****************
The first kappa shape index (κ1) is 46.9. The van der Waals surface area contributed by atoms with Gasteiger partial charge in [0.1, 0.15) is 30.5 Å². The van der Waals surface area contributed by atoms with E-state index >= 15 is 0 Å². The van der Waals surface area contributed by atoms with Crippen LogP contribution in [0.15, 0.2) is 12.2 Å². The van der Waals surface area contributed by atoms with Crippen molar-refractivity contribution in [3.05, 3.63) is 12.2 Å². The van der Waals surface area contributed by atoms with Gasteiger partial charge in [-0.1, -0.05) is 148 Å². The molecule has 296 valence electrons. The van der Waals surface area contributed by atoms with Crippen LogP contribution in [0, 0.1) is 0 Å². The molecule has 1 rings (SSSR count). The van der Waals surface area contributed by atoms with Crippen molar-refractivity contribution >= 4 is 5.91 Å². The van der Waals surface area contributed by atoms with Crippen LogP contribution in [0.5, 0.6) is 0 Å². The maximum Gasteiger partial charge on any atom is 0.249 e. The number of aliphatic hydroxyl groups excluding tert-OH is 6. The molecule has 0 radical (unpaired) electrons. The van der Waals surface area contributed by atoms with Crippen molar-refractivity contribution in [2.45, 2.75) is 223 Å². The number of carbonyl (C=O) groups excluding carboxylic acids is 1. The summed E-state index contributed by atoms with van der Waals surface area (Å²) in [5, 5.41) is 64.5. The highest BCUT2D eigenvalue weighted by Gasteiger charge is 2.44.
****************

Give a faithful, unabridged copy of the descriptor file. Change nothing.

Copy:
The first kappa shape index (κ1) is 46.9. The van der Waals surface area contributed by atoms with Gasteiger partial charge in [0.1, 0.15) is 30.5 Å². The van der Waals surface area contributed by atoms with E-state index >= 15 is 0 Å². The van der Waals surface area contributed by atoms with Crippen LogP contribution in [0.15, 0.2) is 12.2 Å². The van der Waals surface area contributed by atoms with Crippen molar-refractivity contribution in [3.05, 3.63) is 12.2 Å². The van der Waals surface area contributed by atoms with Gasteiger partial charge in [-0.1, -0.05) is 148 Å². The molecule has 296 valence electrons. The van der Waals surface area contributed by atoms with Crippen LogP contribution in [0, 0.1) is 0 Å². The molecule has 1 rings (SSSR count). The van der Waals surface area contributed by atoms with Crippen molar-refractivity contribution >= 4 is 5.91 Å². The van der Waals surface area contributed by atoms with Crippen LogP contribution in [0.5, 0.6) is 0 Å². The maximum Gasteiger partial charge on any atom is 0.249 e. The number of aliphatic hydroxyl groups excluding tert-OH is 6. The molecule has 0 radical (unpaired) electrons. The van der Waals surface area contributed by atoms with Crippen molar-refractivity contribution in [2.45, 2.75) is 223 Å². The number of carbonyl (C=O) groups excluding carboxylic acids is 1. The summed E-state index contributed by atoms with van der Waals surface area (Å²) in [5, 5.41) is 64.5. The highest BCUT2D eigenvalue weighted by Gasteiger charge is 2.44.